Particularly valuable is the authors' treatment of explanations for the Soviet defeat by Poland in 1920, a conflict they believed the Reds could have won. In the aftermath of the war, blame shifted in several directions, even towards Stalin. The authors (two of whom held major commands during the war) tactfully spread the blame to everyone involved including themselves. They blame the Southwestern Front, where Stalin served as commissar of the military council alongside its commander Alexander Egorov, as well as the commander of the Western Front Mikhail Tukhachevskii, and the commander in chief Sergei Kamenev. The problem was that the Southwestern Front, which fought on the left flank of the Western Front, failed to subordinate its actions to those of the Western Front, considered to be the main force against the Poles. Egorov and Stalin viewed their front as acting independently during the war and thus failed to adequately support Tukhachevskii and delayed in detaching two "armies" to serve with the Western Front. This was seen as the reason the Poles were not crushed during the advance on Warsaw and were subsequently able to launch their war-winning counteroffensive. Tukhachevskii was blamed for failing to insist on a timely transfer of the armies in question. Kamenev was indirectly blamed for not making the relationship between the two fronts clear at the outset and directly faulted because, through incompetence in coding messages, his staff lost two days in ordering the transfer of the two armies. This may be the clearest explanation of what went wrong on the Soviet side during that war. It is left to the reader to decide (a) who was most at fault and (b) whether it cost the Red Army the war.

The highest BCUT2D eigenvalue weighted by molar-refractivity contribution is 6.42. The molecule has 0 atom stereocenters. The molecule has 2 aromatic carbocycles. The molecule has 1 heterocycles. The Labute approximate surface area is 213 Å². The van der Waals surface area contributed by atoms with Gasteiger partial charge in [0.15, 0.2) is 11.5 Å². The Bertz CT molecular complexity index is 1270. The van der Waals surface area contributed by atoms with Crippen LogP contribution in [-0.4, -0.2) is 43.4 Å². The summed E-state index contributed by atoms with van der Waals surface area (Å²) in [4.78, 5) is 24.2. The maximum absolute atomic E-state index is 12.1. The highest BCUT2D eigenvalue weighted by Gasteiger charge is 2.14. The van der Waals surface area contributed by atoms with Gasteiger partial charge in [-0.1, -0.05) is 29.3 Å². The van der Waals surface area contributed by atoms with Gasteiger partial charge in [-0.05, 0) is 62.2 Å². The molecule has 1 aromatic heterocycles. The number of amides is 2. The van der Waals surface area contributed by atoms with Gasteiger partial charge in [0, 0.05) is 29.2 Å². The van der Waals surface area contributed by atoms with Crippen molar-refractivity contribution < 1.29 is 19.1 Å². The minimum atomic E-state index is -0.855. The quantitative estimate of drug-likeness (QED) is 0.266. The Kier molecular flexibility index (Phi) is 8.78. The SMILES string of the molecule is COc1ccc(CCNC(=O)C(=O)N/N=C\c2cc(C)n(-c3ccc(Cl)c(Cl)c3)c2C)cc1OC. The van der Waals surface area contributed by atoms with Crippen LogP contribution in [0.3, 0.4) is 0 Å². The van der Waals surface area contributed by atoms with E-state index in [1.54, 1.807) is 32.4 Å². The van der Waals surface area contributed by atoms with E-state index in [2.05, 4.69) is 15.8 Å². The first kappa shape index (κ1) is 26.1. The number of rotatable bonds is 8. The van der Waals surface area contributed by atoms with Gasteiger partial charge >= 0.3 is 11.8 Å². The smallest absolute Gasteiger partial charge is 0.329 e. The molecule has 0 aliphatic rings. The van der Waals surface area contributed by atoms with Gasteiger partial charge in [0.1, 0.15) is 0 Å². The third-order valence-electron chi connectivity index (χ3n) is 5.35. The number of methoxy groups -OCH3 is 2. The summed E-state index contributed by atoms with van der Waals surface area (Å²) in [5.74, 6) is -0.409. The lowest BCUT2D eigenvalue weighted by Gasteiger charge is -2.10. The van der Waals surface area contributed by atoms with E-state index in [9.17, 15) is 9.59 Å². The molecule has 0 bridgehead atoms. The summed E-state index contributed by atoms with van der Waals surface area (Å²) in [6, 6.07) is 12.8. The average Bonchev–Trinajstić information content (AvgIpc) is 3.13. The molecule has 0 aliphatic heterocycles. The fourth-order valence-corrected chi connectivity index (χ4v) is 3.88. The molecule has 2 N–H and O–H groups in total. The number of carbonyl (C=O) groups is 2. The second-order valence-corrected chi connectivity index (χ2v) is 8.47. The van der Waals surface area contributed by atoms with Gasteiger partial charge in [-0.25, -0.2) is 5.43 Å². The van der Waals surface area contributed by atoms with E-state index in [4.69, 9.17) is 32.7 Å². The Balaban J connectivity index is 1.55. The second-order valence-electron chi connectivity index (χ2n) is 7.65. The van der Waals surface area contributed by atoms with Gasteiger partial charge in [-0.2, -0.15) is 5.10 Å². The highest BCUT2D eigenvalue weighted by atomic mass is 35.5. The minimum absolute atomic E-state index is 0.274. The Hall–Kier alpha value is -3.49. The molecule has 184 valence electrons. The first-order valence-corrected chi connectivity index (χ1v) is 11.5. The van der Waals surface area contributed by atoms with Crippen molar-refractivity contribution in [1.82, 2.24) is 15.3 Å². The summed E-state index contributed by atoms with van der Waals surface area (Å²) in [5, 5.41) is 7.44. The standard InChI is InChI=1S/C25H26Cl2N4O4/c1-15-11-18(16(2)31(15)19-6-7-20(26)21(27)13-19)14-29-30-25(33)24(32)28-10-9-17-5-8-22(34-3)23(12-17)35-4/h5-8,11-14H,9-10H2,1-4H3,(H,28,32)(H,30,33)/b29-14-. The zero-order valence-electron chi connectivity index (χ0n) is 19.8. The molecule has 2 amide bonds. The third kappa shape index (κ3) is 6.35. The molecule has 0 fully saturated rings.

The Russian Civil War 1918–1921 is the only work of its kind in English that provides a detailed overview of the conduct of the Russian Civil War and war with Poland from the Soviet perspective. This makes it an essential reference work for anyone trying to understand the flow of those wars on the battlefield. We must be grateful to Richard Harrison for making it accessible to Anglophone readers.